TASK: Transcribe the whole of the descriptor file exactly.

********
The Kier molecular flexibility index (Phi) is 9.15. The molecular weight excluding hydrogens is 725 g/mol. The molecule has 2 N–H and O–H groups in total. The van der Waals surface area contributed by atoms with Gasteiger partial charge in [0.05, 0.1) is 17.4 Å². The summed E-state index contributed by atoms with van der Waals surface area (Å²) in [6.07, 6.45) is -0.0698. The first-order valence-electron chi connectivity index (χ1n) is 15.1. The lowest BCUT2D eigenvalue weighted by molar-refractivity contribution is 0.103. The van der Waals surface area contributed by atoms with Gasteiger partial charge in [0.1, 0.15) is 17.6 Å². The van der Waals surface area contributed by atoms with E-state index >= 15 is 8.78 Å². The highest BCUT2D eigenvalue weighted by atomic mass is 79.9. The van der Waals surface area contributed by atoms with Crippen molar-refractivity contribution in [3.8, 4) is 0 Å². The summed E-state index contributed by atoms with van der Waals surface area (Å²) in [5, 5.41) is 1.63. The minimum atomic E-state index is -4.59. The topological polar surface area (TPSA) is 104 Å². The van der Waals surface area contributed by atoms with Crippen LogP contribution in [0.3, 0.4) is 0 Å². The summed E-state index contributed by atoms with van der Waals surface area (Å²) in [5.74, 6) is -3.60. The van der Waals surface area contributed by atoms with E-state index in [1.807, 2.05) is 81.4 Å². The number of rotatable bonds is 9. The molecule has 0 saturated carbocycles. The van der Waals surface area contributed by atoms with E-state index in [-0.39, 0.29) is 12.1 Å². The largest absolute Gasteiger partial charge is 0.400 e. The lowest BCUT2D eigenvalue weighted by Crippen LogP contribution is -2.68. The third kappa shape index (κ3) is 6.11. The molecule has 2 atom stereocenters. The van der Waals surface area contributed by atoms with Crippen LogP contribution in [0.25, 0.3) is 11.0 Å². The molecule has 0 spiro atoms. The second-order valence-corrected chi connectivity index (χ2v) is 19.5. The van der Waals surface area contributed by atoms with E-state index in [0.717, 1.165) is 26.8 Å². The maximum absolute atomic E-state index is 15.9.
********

The Kier molecular flexibility index (Phi) is 9.15. The molecular weight excluding hydrogens is 725 g/mol. The molecule has 2 N–H and O–H groups in total. The van der Waals surface area contributed by atoms with Gasteiger partial charge in [0.05, 0.1) is 17.4 Å². The summed E-state index contributed by atoms with van der Waals surface area (Å²) in [6.07, 6.45) is -0.0698. The first-order valence-electron chi connectivity index (χ1n) is 15.1. The lowest BCUT2D eigenvalue weighted by molar-refractivity contribution is 0.103. The van der Waals surface area contributed by atoms with Gasteiger partial charge in [0.1, 0.15) is 17.6 Å². The van der Waals surface area contributed by atoms with E-state index >= 15 is 8.78 Å². The highest BCUT2D eigenvalue weighted by atomic mass is 79.9. The van der Waals surface area contributed by atoms with Crippen molar-refractivity contribution in [3.8, 4) is 0 Å². The summed E-state index contributed by atoms with van der Waals surface area (Å²) in [5, 5.41) is 1.63. The minimum atomic E-state index is -4.59. The topological polar surface area (TPSA) is 104 Å². The van der Waals surface area contributed by atoms with Crippen LogP contribution in [0.3, 0.4) is 0 Å². The summed E-state index contributed by atoms with van der Waals surface area (Å²) in [5.74, 6) is -3.60. The van der Waals surface area contributed by atoms with E-state index in [1.807, 2.05) is 81.4 Å². The number of rotatable bonds is 9. The molecule has 0 saturated carbocycles. The van der Waals surface area contributed by atoms with E-state index in [-0.39, 0.29) is 12.1 Å². The largest absolute Gasteiger partial charge is 0.400 e. The lowest BCUT2D eigenvalue weighted by Crippen LogP contribution is -2.68. The third kappa shape index (κ3) is 6.11. The molecule has 2 atom stereocenters. The van der Waals surface area contributed by atoms with Crippen LogP contribution in [0.25, 0.3) is 11.0 Å². The molecule has 0 spiro atoms. The second-order valence-corrected chi connectivity index (χ2v) is 19.5. The van der Waals surface area contributed by atoms with E-state index in [0.717, 1.165) is 26.8 Å². The maximum absolute atomic E-state index is 15.9.